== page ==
Alefort Redux 

A new approach to the popular Alefort

David Robers helped resurrect Alefort to highlight Boise's beer culture at Treefort Music Fest.

Patrick Sweeney

David Robers helped resurrect Alefort to highlight Boise's beer culture at Treefort Music Fest.

Under the dome at last year's rowdy Alefort, ticket holders poured unlimited samples of local brews down their gullets. But this year, Treefort Music Fest decided to rethink Alefort.

"Some of the kegs last year were blown after an hour," said David Roberts, Treefort beer curator and former Brewforia staffer. "To me, the interest of the event is sampling beer, not becoming over-intoxicated. It's to highlight ... Boise's beer culture."

Brewforia, a chain of local beer markets and restaurants, oversaw Alefort last year. It invited a handful of local breweries, including Crooked Fence Brewing, Payette Brewing Company and Sockeye Brewery, to craft specialty brews and hand out unlimited samples in a tent on Grove Street. Tickets cost $25 and granted revelers Alefort access for three days.

According to Treefort festival director Eric Gilbert, officials expressed concern about Alefort's security at a debriefing on last year's festival at City Hall.

"Alefort was the only thing we had security issues with," said Gilbert. "We were not overseeing it, so we decided to tweak some things about it."

Though neither the city nor Boise police would comment on last year's Alefort security issues, Adam Park, spokesman for Boise Mayor Dave Bieter, said the city's job is to make sure the festival is safe.

"Every time we do a special event, we do a debriefing. ... We always try to find every way to improve," said Park. "We don't have any control over what vendors are used by events. Our role within Treefort is to make sure they're all permitted and have proper security."

According to Gilbert, Treefort's decision to handle beer sales in-house this year was more about the financial potential.

"We're trying to make this a sustainable event and we decided it's smarter to sell the alcohol ourselves," he said. "Last year, we did not break even."

But Rick Boyd, the owner of Brewforia, says he didn't see much financial gain from the popular beer tent last year.

"For us, it was primarily a financial decision [to leave]," said Boyd. "There really wasn't a way for us to make that event financially viable."

But Alefort will be resurrected this year, with more than 40 craft and specialty beers, a live music stage, a limited tasting table and Growlers for Gold--a silent auction of eight growlers painted and decorated by local artists to benefit Camp Rainbow Gold.

The tent will be located next to the Main Stage at 13th and Grove streets, and will only be open Saturday, March 23, and Sunday, March 24. This hideaway for music-festers fires up at 11 a.m. each day, so folks can grab a few tasters without missing any tunes.

Participating breweries have once again crafted specialty, limited-run beers. On Saturday, along with its original Dagger Falls IPA, Sockeye will sample a Belgian Dagger Falls and a Whiskey Cask Dagger Falls; Highlands Hollow will offer a cask-conditioned Thunder Monkey Strong Bitter; Crooked Fence will have a Scotch Ale and a Potato Porter; and Tablerock will show off its Double Chocolate Porter three different ways: standard, chili-infused and port barrel-aged.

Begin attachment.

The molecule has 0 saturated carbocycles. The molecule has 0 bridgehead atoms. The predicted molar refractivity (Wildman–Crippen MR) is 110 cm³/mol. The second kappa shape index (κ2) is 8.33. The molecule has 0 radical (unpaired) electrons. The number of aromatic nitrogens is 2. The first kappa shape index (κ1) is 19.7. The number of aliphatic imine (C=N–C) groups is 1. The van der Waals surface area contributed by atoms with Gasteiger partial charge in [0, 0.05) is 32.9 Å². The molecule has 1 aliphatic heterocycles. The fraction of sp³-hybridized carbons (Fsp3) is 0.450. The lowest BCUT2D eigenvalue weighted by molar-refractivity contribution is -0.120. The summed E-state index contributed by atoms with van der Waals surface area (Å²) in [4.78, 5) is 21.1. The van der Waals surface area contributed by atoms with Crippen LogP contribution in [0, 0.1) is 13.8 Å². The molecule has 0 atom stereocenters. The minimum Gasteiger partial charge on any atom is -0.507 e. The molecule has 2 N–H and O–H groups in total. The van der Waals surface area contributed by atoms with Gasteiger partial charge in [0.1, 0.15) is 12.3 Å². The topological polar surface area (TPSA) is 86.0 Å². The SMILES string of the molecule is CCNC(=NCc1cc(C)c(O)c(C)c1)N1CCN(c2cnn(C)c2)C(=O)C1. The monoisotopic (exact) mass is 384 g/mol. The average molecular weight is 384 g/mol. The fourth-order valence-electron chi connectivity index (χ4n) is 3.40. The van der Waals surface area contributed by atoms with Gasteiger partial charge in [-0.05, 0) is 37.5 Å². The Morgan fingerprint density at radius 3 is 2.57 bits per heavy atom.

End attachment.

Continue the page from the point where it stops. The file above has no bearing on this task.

"For Valentine's Day, we wanted to do a beer that was an aphrodisiac, so we added treatments post-fermentation," said Kerry Caldwell, brewer at Tablerock Brewpub. "It's really amazing what you can do with a chocolate beer."

Sunday, March 24, will include appearances from the Ram, New Belgium and Salmon River Brewing. Payette Brewing will also bust out its Cucumber Cardamom Pilsner and a beer dubbed the Tropical Bunghole IPA.

"The Tropical Bunghole is an Outlaw IPA that we dry-hopped with Citra hops. It's amazing to see what a difference adding a different hop can do to the brew," said Sheila Francis, director of marketing and events at Payette Brewing Company.

Payette will also offer its specialty brew, Imaginary Friend Pale Wheat, throughout the festival.

"It straddles the line between a wheat beer and a pale ale. ... We used a lot more hops than would be in your typical wheat beer," said Francis. "It even has its own tap handles, co-branded with Treefort and Payette Brewing."

In addition to Imaginary Friend Wheat, Payette has even created two spirit-infused beers: The Bandito, an IPA with agave nectar and tequila-soaked spires, and Mutton Buster Brown with Fernet-soaked peaches.

Things will also get ritzier at this year's Alefort with The Hot Beer Spot, which will rotate through specialty beers from local retailers.

Organizers recommend you show up early, or miss out on the limited tastings, which on Saturday include Bier:Thirty's bourbon- and cinnamon-infused Union Jack IPA from Firestone Walker; Bittercreek Ale House's Aecht Schlenkerla Rauchbier Urbock and BFM Square Root Sour Saison; and Bar Gernika's 10 Barrel Apricot Crush and Ichtegem's Grand Cru Flemish Red. On Sunday, the Boise Co-op will pour a Millenium Vintage Chimay Grand Reserve quad, Vintage Stone Double Bastard Ale and an Anchor Christmas vertical; while The Front Door will pair small bites with beers from 10 Barrel Brewing.

"Scheduled [keg] tappings are at least 40, maybe more," said Roberts.

Patrons can purchase the advance $30 Alefort package, which comes with 15 beer tokens and a ticket to the Main Stage Friday, March 22 (which costs $30 on its own). At the event, you can purchase beer tokens for $2 and 5-ounce tasting cups for $1.

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